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2-157 (Original)

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author,male,Light, William,50 addressee
Narrative Discourse
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Plaint Text :
Private Written
Ward, 1969
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2-157.txt — 4 KB

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18 DEC. [1836]. - At half-past nine got under way for the harbour; at six we entered the first reach and came to anchor, and the Tom O'Shanter got under way for the harbour; about eleven she struck on the edge of the western sand spit, after passing the shallowest part, not being sufficiently to windward, and the flood tide catching her on the weather bow canted her on the sand, from which she might have been hove off in a short time, for not half her own length from where she touched there were three fathoms water. The only hawser they had was an old coir one, which gave way the first strain. She laid here till the 22nd, during which time all hands of both ships were employed in lightening her and pumping. On the 22nd, about four p.m. she was hove off, and both ships made sail for the higher part of the harbour, preceeding both ships in my hatch boat. It was really beautiful to look back and see two British ships for the first time sailing up between the mangroves, in fine smooth water, in a creek that had never borne the construction of the marine architect, and which at some future period might be the channel of import and export of a great commercial capital. We anchored for the night about six p.m, the Tam O'Shanter having taken the mud, laid till about midnight, when the flood tide having floated her off, she passed us and brought up till daylight. Having now got both ships up the harbour, I shall leave my narrative of the maritime part of this expedition and proceed to my work on shore.
Dec. 24. - Walked over the plain to that part of the river where Mr Kingston had pitched his tent, with a small party of the surveying labourers. My first opinions with regard to this place, became still more confirmed by this trip, having traversed over nearly six miles of a beautiful flat, I arrived at the river, and saw from this a continuation of the same plain for at least six miles more to the foot of the hills under Mount Lofty, which heights trending to the sea in a south-westerly direction, were there terminated about four or five miles south of the camp ground at Holdfast Bay, affording an immense plain of level and advantageous ground for occupation. Having settled tome matters for future proceedings with Mr Kingston, I left him and returned to the brig at six p.m, to make arrangements for finally leaving the ship.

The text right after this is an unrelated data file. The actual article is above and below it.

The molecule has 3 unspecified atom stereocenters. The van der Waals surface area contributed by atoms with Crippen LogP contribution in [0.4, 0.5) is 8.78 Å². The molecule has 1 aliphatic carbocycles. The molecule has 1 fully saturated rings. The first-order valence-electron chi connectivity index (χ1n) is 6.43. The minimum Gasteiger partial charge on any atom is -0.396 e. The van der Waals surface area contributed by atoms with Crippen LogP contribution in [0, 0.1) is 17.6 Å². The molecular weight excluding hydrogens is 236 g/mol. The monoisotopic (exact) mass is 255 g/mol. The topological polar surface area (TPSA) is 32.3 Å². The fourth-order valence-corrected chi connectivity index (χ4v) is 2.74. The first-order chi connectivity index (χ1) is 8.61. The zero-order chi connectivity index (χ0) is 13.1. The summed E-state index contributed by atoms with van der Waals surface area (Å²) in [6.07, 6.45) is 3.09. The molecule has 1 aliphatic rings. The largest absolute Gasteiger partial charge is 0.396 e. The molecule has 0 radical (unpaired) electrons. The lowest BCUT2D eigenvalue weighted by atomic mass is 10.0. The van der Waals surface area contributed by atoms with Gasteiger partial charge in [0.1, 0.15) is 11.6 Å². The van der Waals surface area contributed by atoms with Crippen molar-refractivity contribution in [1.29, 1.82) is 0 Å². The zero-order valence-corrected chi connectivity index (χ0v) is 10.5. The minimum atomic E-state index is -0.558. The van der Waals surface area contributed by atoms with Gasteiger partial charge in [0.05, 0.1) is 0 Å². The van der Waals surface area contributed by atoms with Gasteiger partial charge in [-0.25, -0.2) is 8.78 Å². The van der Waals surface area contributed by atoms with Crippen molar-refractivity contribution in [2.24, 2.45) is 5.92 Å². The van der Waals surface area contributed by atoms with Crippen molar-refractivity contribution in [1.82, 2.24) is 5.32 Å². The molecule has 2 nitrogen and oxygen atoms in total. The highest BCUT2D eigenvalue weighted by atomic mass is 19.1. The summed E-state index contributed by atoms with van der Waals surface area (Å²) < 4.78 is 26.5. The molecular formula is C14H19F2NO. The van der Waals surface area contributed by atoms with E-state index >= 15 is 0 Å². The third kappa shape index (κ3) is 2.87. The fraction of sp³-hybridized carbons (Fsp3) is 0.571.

Dec. 28. - I left the ship and pitched my tent near Mr Kingston's at the side of the river. I heard of the Governor's arrival, but having much to do, had not time to go to Holdfast Bay and meet him.
Dec. 29. - Employed nearly all day examining the plain, and looking out for the best situation for the capital. I was delighted with the appearance of the country, and the supply of fresh water we were certain of possessing; at four p.m, I had the pleasure of seeing the Governor and Mr Fisher, and we agreed on going the following day to look at the place I had selected for the capital.
Dec. 30. - His Excellency the Governor, arrived at half past nine, and we walked together that he might see the spot I had selected. His Excellency expressed his sense of the beauty of the place, but said it was too far from the harbour and after much reasoning on both sides, I agreed to walk with him by the river and see if another spot nearer the harbour could be found more convenient for trade although it might lose much in other points; we determined at last on placing the capital near the river, about a mile and a half lower down the bank. During examination Mr Fisher joined us, and expressed his gratification at seeing so fine a country. [171] On examining the following day some distance up and down the river, I saw evident marks of the river overflowing its banks, and this made me resolve on the first site I had chosen, my instructions from the Commissioners being peremptory as to the responsibility of this choice devolving upon myself - for although I was allowed to pay respect to the Governor's opinion, yet my own judgement on this point was to be paramount and conclusive.